The USB 3.0 Promoter Group today announced the USB Type-C Authentication specification, defining cryptographic-based authentication for USB Type-C chargers and devices. Using this protocol, host systems can confirm the authenticity of a USB device or USB charger, including such product aspects as the descriptors/capabilities and certification status. All of this happens right at the moment a wired connection is made — before inappropriate power or data can be transferred. This new authentication is the result of the discovery that users can very easily and quickly fry their devices when using a bad USB-C cable, in addition to other cybersecurity issues.
USB Type-C Authentication allows host systems to protect against non-compliant USB chargers and to mitigate risks from maliciously embedded hardware or software in USB devices attempting to exploit a USB connection. For a traveler concerned about charging their phone at a public terminal, their phone can implement a policy only allowing charge from certified USB chargers. A company, tasked with protecting corporate assets, can set a policy in its PCs granting access only to verified USB storage devices.
Key characteristics of the USB Type-C Authentication solution include:
- A standard protocol for authenticating certified USB Type-C Chargers, devices, cables and power sources
- Support for authenticating over either USB data bus or USB Power Delivery communications channels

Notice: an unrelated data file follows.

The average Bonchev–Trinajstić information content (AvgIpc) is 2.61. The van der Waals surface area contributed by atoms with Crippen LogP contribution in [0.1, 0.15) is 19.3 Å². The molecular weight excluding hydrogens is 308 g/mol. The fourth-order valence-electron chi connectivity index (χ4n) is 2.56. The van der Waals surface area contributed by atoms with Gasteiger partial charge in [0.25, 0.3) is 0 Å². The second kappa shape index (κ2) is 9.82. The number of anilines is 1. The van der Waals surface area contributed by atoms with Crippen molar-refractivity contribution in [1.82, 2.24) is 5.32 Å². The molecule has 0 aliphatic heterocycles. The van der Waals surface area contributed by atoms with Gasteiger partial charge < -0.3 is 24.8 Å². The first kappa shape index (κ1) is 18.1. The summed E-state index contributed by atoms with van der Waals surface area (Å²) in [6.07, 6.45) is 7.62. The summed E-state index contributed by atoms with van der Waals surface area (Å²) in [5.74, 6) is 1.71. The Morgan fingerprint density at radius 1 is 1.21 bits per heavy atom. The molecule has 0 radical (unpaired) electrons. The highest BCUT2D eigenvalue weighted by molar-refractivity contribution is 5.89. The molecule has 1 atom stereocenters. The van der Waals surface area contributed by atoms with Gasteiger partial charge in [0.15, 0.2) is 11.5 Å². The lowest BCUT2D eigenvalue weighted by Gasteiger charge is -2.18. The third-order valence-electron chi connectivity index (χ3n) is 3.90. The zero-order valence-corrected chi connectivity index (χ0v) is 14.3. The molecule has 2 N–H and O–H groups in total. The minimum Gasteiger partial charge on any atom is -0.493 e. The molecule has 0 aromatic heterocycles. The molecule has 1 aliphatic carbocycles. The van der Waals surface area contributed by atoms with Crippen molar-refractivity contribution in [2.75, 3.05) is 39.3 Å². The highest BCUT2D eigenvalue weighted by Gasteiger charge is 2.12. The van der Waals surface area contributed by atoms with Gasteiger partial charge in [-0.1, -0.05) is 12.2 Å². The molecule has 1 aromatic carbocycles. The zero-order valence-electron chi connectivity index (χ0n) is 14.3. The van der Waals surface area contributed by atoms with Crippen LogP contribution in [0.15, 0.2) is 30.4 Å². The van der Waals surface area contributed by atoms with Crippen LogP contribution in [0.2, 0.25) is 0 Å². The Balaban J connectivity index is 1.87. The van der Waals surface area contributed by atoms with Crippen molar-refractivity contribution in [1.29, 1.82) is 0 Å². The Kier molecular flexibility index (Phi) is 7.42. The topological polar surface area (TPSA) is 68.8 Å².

- Products that use the authentication protocol retain control over the security policies to be implemented and enforced
- Relies on 128-bit security for all cryptographic methods
- Specification references existing internationally-accepted cryptographic methods for certificate format, digital signing, hash and random number generation
USB Power Delivery 3.0, the new revision of the USB Power Delivery specification, adds incremental features to the existing USB Power Delivery 2.0 specification. These features include enabling authentication message exchange over the USB PD communications channel for standard USB Type-C to USB Type-C cables. The new USB Type-C Bridging specification provides the necessary method for bridging messages to and from a USB PD link over the USB data bus. USB Type-C Bridging enables a USB host to communicate with the USB PD interface of a downstream port in a connected USB hub, among other capabilities.